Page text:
Olewiler is more blunt, saying the penchant for unreasonableness by those on the A-List exceeds that of less well-known celebrities. He cites one celeb that demanded that he create a completely unique wall jack for the central vacuum system in his Bel Air home, one that no one else’s hose would fit. “I was shocked,” he said. “Who would even notice the difference?” But upon reflection it revealed to him another aspect of the celebrity mind at work. “Everything they have has to be one better than the next guy’s,” he says. “It’s all about competition. They all want something that no one else has or can get. If you can understand that, you can work with them more effectively.”

Bond on the screen and Seahawks’ quarterback Matt Hasselbeck’s jersey on the wall add extra celeb power to the home screening lounge of Rascal Flatts bassist Jay DeMarcus, which was designed by Carl Tatz (inset).

The very wealthy aren’t necessarily celebrities, but they can have similar characteristics. Olewiler recalled a flamboyant corporate mogul, the fifth richest person in the U.S. at the time, who was having a home built in the resort town of Arrowhead. He overheard an argument between the client and the builder about which HVAC system to install in the house. The client wanted Carrier, the builder argued for another make. A day later, Olewiler recalls, the owner came back and told the contractor, “Go ahead and put the other kind in. I just found out that I own them, too.”

Keeping Poised
To paraphrase Rudyard Kipling, “If you can keep your head when all about you are losing theirs and blaming it on you,” then you can sell custom AV to celebrity clients. Those with experience tell us that how you present yourself makes a huge difference. “When I was mâitre d’ at Julian’s restaurant, the owner used to tell me that I had the ability to be myself with customers,” recalls Carl Tatz, of Carl Tatz Designs in Nashville.

Thirty years ago, Tatz was squiring diners like Rudolph Nureyev, Mikhail Baryshnikov, Andy Williams, the Everlys, and Wayne Newton around what was then Nashville’s equivalent of the Brown Derby. Today, he uses those same lessons when dealing with country music’s elite, including several members of Rascal Flatts, for whom he’s built recording studios and home theaters.

“Being able to be comfortable around famous people is key,” he said, adding that the way he does it is to remind himself that just being in their presence means the first hurdle has been cleared. “You’re there because someone they know and trust recommended you–they’re not getting you out of the phonebook. So in a sense, you’re pre-sold. That’s how you have to think. They need to feel that you’re the best there is. But I also remind myself that it’s a privilege to work for them and that there’s nothing more important than letting them know you’re going to deliver on your promises.”

DSI’s Eric Thies says how the company is perceptually positioned is just as crucial. “You want to appear approachable but also resourceful,” he said. “We present ourselves as a boutique with a lot of resources, where every custom job is unique but no issue is unmanageable.” He also emphasizes the need to keep the same point person on the project start to finish. “Not only someone who they can call any hour of the day or night–and they will–but also to be the face that the client associates with the company,” he explained.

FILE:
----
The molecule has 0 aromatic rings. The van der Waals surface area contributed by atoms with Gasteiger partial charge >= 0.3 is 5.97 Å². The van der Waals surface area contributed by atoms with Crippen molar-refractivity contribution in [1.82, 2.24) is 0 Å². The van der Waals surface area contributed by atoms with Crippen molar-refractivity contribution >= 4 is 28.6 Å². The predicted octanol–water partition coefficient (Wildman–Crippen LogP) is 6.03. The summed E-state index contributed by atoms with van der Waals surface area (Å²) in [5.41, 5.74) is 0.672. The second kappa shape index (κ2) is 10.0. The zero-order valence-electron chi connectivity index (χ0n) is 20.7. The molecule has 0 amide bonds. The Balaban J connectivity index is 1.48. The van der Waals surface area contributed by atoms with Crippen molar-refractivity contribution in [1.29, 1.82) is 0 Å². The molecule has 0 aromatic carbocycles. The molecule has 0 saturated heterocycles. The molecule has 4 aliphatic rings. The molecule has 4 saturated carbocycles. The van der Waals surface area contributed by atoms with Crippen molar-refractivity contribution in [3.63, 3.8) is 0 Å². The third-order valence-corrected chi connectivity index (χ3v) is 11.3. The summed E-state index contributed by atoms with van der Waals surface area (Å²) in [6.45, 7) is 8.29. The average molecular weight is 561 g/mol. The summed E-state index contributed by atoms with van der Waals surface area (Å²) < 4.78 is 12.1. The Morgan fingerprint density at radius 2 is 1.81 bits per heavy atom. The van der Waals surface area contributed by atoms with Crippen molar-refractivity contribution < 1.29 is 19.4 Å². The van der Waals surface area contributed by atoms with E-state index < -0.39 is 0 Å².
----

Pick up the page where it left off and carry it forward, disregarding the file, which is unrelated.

Upstairs, Downstairs
Knowledge is power, but too much knowledge may not be a good thing. It always helps to have some insight into a client but celebrities are constantly under a media microscope. Referencing a well-publicized DUI or viral voicemail rant is probably not a good idea.

“In L.A. that’s one thing, but up here [in Santa Barbara] they expect us to pretend that we don’t know anything about them,” LeVasseur said. She offered that an unspoken policy has been to keep these relationships as professional as possible, politely turning down invitations to their parties or boating excursions. And, LeVasseur added, while celebrity clients are invited to her company’s events, like an office Christmas party, as a matter of course, they usually don’t show up, “For all the right reasons,” she said.

The celebrity client is a complex proposition, and not every company is temperamentally suited to engage them. But they can also offer more profitable projects and provide a lifetime’s worth of anecdotes, like the time Grant Olewiler came around the back of comedian Bob Newhart’s home where he was finishing a project. Getting no answer to his knocking, he peered into a side window and was horrified to see Newhart’s severed head staring back at him. Fortunately, it turned out to be just a lifelike mask that Don Rickles had made for his buddy Newhart as a joke. Olewiler quickly recovered his composure because, as he reminded, “You have to remember to laugh at their jokes.”

Bullet Points for Your Next Celebrity Job
★ Don’t ask for autographs. Ever.
★ Celebrities take longer for everything and change their minds frequently, so budget extra time.
★ Don’t be surprised to have to sign an NDA.
★ You’re not their friend. Keep it professional.
★ Leave the Enquirer at home.